Cari Taylor-Carlson

No Tacos At Antigua

West Allis restaurant offers Mexican, Spanish, South American fare.

By - Apr 19th, 2017 04:37 pm
Antigua. Photo by Cari Taylor-Carlson.

Antigua. Photo by Cari Taylor-Carlson.

When three friends and I come to lunch at Antigua there’s not a taco in sight in this restaurant that specializes in Mexican, Spanish, Latin, and South American cuisine. People looking for Mexican or Tex-Mex, as in burritos, tostados, and chimichangas, have come to the wrong place. They do feature a few quesadillas and one enchilada on the lunch menu, but that’s about as Tex-Mex as they get in this small restaurant in West Allis.

Before we order, our server brings a plate of warm sliced bread and a small dish of chimichurri made with lime, garlic, cilantro, and olive oil. It’s delicious. We refrain from asking for seconds as lunch is coming.

We bypass the Quesadillas: The Cuban, ham, pork, Swiss, pickle, and mustard; The Mango, Chihuahua cheese and mango; The Cochinita, pulled pork and mozzarella. Quesadillas, yes. Traditional, no.

One of my friends orders the only enchilada on the menu, pulled chicken in corn tortillas smothered with a choice of Antigua’s Signature Salsa, Poblano Pepper Sauce, or the House Mole. She opts for the Signature recommended by our attentive server. She finds it spicy, more heat than she expects from reading “mild” on the menu, but spicy or not will always be a relative call. Her cilantro rice barely hints of cilantro while the black beans are covered by plentiful sauce, yet retain their integrity.

The rest of us depart from tradition for our choices. Another companion, after much deliberation, decides on Mole Poblano. She doesn’t like spicy food and has never tasted mole making this dish a stretch for a fearful, risk-averse diner. I convince her if the mole/sauce has the complex flavors found in all the Mexican moles I have tasted, she will not be disappointed. The mole poblano, which originated in Pueblo, can have as many as 35 ingredients and usually spends at least two days in a pot which needs constant attention. If done right, mole poblano, which includes chocolate, nuts, and pastilla peppers, has a mahogany brown color and complex flavors to support any accompanying protein. In this dish, two plump chicken breasts drown in mole, enough to flavor every bite.

My risk-averse friend says, “It’s good.” I sample a spoonful and go further, “It’s beyond good. The chef spent some serious time tending to this mole.”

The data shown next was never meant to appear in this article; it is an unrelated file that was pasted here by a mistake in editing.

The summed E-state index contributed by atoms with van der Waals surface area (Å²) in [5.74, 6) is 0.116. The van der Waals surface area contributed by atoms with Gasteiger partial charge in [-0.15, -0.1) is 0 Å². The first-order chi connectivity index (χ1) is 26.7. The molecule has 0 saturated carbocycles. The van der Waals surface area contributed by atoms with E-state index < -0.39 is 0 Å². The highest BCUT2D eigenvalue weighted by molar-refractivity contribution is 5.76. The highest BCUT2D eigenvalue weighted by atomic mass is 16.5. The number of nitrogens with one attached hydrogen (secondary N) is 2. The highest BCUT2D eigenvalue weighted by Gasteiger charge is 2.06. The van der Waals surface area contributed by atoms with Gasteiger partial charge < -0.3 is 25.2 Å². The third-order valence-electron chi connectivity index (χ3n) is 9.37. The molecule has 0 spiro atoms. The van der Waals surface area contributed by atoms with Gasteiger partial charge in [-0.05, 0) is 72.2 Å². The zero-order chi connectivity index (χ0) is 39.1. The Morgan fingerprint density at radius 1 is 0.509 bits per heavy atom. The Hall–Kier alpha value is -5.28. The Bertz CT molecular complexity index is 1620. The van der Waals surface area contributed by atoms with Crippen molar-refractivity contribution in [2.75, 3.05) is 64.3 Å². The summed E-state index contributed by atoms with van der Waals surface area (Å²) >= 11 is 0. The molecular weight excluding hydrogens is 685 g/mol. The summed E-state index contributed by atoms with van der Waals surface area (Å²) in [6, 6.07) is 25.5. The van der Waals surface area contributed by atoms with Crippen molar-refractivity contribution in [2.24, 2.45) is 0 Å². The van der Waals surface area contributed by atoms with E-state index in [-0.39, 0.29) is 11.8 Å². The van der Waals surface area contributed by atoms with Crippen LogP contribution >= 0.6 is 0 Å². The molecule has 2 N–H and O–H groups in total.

We check out Ropa Vieja, the national dish of Cuba. To make this, the chef first stews a hunk of beef, often brisket, shreds it, then, cooks it again with chili, tomatoes, onion and cumin. The name, Ropa Vieja translates to “old clothes,” thus some say it resembles a pile of old rags. At Antigua, this dish, traditionally served with plantains and rice, perfectly reproduces this Cuban specialty. Sliced and deep-fried plantains add to the mix of cilantro rice, beans, and a generous pile of tomato-flavored shredded beef. We decide the tomato overly dominates the flavors of the meat. As for a resemblance to those “old rags” which suggests tough, it’s not. We find the meat tender and juicy.

El Danwich. Photo by Cari Taylor-Carlson.

El Danwich. Photo by Cari Taylor-Carlson.

I order El Danwich because our server says, “This is what the Mayor of West Allis orders.” The meat, cochinita pibil, or slow-roasted pork is popular in the Yucatan. To prepare it, the chef marinates the meat in citrus juices with annatto seeds which add the bright orange color and a hint of pepper. Trivia alert: cochinita means baby pig; pibil means roasted.

I need a bib when I eat this drippy sandwich. It’s tasty and messy, as the juice soaks through the bun and on to my clothes. *Note to kitchen: squegee some of the juice before filling the bun! Pickled red onion and chipotle mayo top this pulled pork sandwich and mingle with the juicy meat to add contrasting flavors.

We also note three varieties of empanadas, popular south of the border, especially in Argentina, Columbia, and Peru: The Colombianas, cheese and pork; The Yolanda, ground beef, red peppers, olives and more; The Vegetable, braised root vegetables with saffron and cheese.

Antigua offers a limited menu, all the better to give the kitchen staff time to prepare each dish with care. We find prices at lunch reasonable, a place locals can visit often without mortgaging the house. It’s also a restaurant where the chef expands the definition of south-of-the-border cuisine, making it a destination for adventuresome diners who don’t want to stray too far from familiar tastes.

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On the Menu

The Rundown

One thought on “Dining: No Tacos At Antigua”

  1. Mama says:

    We’ve been going there for years and have never had a bad meal or a long wait for a table. Servers are all attentive. Family friendly but small and quiet enough for a business dinnera date, or a get together with friends or family. The corn soup, when they have it in season, is to die for.

    On the heat issue, my husband asks for more heat on things while I ask for less and on most dishes they are able to accommodate. Antigua is a much needed break from the slew of taco-burrito-plop-of-refried bean places that dominate the Milwaukee area.

    My only wish is that they had more kid-sized Latin options on their children’s menu. Especially since many of their dishes are pre-made as described in this article – just serve a smaller portion! I want my kids to experience ethnic flavors, for crying out loud!

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